Pandemic Court Closures Limit Protections For Domestic Violence Victims

The United Nations Secretary-General pleaded with nations around the world to make domestic violence a priority for coronavirus pandemic response last week. But for victims in New York, avenues for relief remain narrow, especially in the courts. Attorneys for domestic violence victims say their clients cannot get child support, and might struggle to get a hearing if an abusive partner won’t allow their kids to visit. 

“We have clients who are not receiving child support, the other parent is not paying. The clients I’ve spoken to with that issue have made ends meet so far, but it’s starting to percolate,” said Meredith Lee Price, senior supervising attorney for the Safe Horizon Domestic Violence Law Project. “A client who is unable to pay their bills and cannot get into court to enforce or request child support, that will be coming I imagine in the next several weeks, because courts don’t have the capacity.”

She added that, since late last week, “the number of people looking for court intervention is increasing every day.”

In late March, the state court administration issued an executive order shutting down all activity beyond “essential matters.” Orders of protection – which are stay-away orders often used by judges for abusive partners – were deemed essential, but other critical court supports for domestic violence victims were not.   

“We’ve had child visitation or access disputes where clients don’t feel safe, but courts are closed to them since they don’t need an order of protection. Maybe an abuser wants more access to children, or refuses to return them,” said Anna Maria Diamanti, the managing attorney at the firm Her Justice, a nonprofit that represents domestic violence victims. “Many of our clients are dealing with situations that feel very urgent to them. Maybe they have an order of protection already, but that isn’t always the only issue.”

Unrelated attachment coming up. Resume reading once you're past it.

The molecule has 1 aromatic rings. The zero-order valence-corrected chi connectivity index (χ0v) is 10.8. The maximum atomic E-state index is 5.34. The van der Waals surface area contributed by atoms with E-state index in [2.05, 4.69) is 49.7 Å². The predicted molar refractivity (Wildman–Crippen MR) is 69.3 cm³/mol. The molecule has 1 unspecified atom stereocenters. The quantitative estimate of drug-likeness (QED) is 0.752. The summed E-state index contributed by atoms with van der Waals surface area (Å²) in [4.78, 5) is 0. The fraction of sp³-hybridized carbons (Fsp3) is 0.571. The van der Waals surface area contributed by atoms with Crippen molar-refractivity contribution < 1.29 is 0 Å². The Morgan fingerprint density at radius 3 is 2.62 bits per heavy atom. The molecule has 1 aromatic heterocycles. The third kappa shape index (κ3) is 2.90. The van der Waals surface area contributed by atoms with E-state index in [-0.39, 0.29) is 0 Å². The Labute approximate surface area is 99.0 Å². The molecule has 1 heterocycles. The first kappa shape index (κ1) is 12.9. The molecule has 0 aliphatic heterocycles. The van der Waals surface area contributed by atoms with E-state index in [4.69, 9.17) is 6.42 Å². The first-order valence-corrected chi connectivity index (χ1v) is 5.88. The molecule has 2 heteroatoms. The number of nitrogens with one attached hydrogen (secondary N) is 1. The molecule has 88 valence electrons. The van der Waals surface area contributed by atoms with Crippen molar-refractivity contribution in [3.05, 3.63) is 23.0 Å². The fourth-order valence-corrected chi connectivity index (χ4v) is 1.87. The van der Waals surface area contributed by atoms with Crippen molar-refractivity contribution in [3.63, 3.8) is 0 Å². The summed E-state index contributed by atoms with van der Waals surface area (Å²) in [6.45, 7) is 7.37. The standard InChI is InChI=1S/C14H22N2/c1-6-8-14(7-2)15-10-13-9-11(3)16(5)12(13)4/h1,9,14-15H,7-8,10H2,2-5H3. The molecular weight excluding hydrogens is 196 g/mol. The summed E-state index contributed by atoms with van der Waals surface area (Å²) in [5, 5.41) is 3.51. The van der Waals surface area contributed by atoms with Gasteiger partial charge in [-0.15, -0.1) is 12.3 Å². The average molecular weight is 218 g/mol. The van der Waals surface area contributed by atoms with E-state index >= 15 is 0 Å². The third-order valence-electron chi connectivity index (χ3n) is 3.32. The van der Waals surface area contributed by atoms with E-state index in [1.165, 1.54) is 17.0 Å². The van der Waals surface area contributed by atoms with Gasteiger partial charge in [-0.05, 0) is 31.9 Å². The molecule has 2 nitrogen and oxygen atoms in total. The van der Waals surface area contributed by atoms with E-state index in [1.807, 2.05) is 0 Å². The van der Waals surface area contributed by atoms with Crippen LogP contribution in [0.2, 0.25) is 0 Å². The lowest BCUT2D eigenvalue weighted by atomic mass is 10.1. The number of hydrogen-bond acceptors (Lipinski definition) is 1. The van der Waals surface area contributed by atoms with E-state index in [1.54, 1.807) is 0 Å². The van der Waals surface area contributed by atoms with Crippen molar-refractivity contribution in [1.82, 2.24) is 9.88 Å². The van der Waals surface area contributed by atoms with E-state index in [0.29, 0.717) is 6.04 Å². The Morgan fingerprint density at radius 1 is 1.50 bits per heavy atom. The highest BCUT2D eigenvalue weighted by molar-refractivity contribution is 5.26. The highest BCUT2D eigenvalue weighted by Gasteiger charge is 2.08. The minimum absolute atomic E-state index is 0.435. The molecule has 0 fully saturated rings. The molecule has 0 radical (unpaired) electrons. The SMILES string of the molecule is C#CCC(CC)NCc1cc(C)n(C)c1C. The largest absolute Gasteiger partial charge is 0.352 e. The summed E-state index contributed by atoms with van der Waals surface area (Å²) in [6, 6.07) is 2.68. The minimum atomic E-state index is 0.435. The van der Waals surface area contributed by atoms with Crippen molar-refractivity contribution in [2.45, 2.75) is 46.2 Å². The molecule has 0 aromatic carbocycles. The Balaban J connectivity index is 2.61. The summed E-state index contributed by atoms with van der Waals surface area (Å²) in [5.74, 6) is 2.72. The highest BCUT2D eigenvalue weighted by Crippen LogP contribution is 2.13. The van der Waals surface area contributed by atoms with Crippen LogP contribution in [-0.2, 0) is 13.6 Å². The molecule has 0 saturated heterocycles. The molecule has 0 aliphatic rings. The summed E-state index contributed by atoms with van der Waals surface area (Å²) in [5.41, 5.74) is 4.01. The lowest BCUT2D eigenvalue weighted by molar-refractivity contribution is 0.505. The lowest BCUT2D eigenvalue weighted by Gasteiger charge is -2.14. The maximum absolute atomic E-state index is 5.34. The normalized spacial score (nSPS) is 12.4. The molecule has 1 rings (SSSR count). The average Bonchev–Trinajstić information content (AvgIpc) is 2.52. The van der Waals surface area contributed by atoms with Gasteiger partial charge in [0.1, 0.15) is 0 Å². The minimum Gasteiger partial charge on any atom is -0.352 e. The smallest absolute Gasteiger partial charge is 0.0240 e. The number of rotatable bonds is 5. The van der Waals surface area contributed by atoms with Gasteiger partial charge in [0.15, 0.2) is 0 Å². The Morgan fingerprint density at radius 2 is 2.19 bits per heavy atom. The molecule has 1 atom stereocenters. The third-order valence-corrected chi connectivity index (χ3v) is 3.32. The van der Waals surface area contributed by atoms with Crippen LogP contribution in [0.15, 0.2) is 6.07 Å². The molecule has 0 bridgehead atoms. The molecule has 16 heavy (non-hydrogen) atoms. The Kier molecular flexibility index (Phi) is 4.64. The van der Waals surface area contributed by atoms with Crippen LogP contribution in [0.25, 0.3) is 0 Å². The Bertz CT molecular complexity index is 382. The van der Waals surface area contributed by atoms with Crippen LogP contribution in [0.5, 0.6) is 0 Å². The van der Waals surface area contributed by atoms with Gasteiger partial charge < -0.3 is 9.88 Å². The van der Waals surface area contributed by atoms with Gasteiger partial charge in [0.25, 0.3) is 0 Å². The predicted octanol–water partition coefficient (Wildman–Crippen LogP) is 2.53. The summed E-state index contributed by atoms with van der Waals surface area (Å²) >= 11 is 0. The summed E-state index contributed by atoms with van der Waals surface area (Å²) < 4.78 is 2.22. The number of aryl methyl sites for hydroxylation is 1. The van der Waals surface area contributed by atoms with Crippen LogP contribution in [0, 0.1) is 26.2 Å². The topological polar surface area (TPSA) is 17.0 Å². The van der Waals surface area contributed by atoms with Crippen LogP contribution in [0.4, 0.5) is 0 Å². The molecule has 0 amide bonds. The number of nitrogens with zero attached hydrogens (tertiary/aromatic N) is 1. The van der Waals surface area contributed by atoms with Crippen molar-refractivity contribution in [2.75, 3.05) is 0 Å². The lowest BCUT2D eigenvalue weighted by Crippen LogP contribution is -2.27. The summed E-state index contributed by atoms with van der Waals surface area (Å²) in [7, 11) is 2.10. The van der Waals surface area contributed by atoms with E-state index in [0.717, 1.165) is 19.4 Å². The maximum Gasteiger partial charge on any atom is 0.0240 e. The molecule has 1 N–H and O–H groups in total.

The city family courts have not deemed violations of orders of child custody and visitation to be essential matters that must be heard virtually, but victims may be heard if they can convince judges their situation is truly an emergency.

“The courts already seem strained … We understand the number of clerks and judges who have the technology to facilitate this new remote process is low, so we expect wait times will only increase in the coming weeks,” Price said. 

Experts emphasize that now is the time when victims might need the most help.

“We see all of the ingredients for increased domestic violence under these circumstances,” said Dr. Carla Stover, a clinical psychologist and associate professor at the Yale University School of Medicine Child Study Center, who developed an intervention program that is serving around 150 families virtually, for now.

 New York City’s comptroller, Scott Stringer, put out a call on his agency’s website earlier this month for the courts to do more to protect victims. 

“The systems in place to support those experiencing violence, including the courts, must adapt to meet survivors where they are so no one falls through the cracks,” he wrote, with a list of recommendations, including for a dedicated email for the courts to receive queries about protection orders.

Michael Fitzgerald can be reached at mfitzgerald@chronicleofsocialchange.org.

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